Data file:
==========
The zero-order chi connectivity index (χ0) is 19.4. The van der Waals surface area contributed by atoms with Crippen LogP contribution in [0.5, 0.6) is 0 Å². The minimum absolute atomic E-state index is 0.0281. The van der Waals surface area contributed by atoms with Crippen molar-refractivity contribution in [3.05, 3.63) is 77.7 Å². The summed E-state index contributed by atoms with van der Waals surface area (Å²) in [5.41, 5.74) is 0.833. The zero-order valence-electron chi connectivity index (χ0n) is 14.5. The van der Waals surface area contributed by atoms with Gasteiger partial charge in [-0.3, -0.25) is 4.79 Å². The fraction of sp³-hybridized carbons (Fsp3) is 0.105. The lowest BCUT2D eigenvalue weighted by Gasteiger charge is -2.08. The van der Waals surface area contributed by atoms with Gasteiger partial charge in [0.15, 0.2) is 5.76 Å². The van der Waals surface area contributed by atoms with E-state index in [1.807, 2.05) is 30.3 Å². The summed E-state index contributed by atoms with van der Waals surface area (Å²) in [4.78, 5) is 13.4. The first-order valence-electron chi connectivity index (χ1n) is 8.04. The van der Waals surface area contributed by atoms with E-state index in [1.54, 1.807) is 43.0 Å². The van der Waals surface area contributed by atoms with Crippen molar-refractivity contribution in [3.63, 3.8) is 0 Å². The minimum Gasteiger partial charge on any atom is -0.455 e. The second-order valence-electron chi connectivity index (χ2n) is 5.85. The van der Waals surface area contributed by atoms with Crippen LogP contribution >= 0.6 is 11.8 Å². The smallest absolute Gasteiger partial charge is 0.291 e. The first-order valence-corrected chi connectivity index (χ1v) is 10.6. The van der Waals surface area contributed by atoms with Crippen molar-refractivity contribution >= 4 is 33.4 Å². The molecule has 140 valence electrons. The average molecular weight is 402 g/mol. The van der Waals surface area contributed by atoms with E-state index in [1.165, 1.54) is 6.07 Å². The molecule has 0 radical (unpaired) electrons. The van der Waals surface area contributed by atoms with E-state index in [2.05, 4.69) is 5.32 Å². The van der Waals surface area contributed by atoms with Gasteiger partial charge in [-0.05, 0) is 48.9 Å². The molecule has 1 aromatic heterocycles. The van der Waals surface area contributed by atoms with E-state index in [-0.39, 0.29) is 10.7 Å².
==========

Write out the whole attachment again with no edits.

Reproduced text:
The zero-order chi connectivity index (χ0) is 19.4. The van der Waals surface area contributed by atoms with Crippen LogP contribution in [0.5, 0.6) is 0 Å². The minimum absolute atomic E-state index is 0.0281. The van der Waals surface area contributed by atoms with Crippen molar-refractivity contribution in [3.05, 3.63) is 77.7 Å². The summed E-state index contributed by atoms with van der Waals surface area (Å²) in [5.41, 5.74) is 0.833. The zero-order valence-electron chi connectivity index (χ0n) is 14.5. The van der Waals surface area contributed by atoms with Gasteiger partial charge in [-0.3, -0.25) is 4.79 Å². The fraction of sp³-hybridized carbons (Fsp3) is 0.105. The lowest BCUT2D eigenvalue weighted by Gasteiger charge is -2.08. The van der Waals surface area contributed by atoms with Gasteiger partial charge in [0.15, 0.2) is 5.76 Å². The van der Waals surface area contributed by atoms with E-state index in [1.807, 2.05) is 30.3 Å². The summed E-state index contributed by atoms with van der Waals surface area (Å²) in [4.78, 5) is 13.4. The first-order valence-electron chi connectivity index (χ1n) is 8.04. The van der Waals surface area contributed by atoms with E-state index in [1.54, 1.807) is 43.0 Å². The van der Waals surface area contributed by atoms with Crippen molar-refractivity contribution in [3.63, 3.8) is 0 Å². The minimum Gasteiger partial charge on any atom is -0.455 e. The second-order valence-electron chi connectivity index (χ2n) is 5.85. The van der Waals surface area contributed by atoms with Crippen LogP contribution >= 0.6 is 11.8 Å². The smallest absolute Gasteiger partial charge is 0.291 e. The first-order valence-corrected chi connectivity index (χ1v) is 10.6. The van der Waals surface area contributed by atoms with Crippen molar-refractivity contribution >= 4 is 33.4 Å². The molecule has 140 valence electrons. The average molecular weight is 402 g/mol. The van der Waals surface area contributed by atoms with E-state index in [1.165, 1.54) is 6.07 Å². The molecule has 0 radical (unpaired) electrons. The van der Waals surface area contributed by atoms with E-state index in [2.05, 4.69) is 5.32 Å². The van der Waals surface area contributed by atoms with Gasteiger partial charge in [-0.05, 0) is 48.9 Å². The molecule has 1 aromatic heterocycles. The van der Waals surface area contributed by atoms with E-state index in [-0.39, 0.29) is 10.7 Å².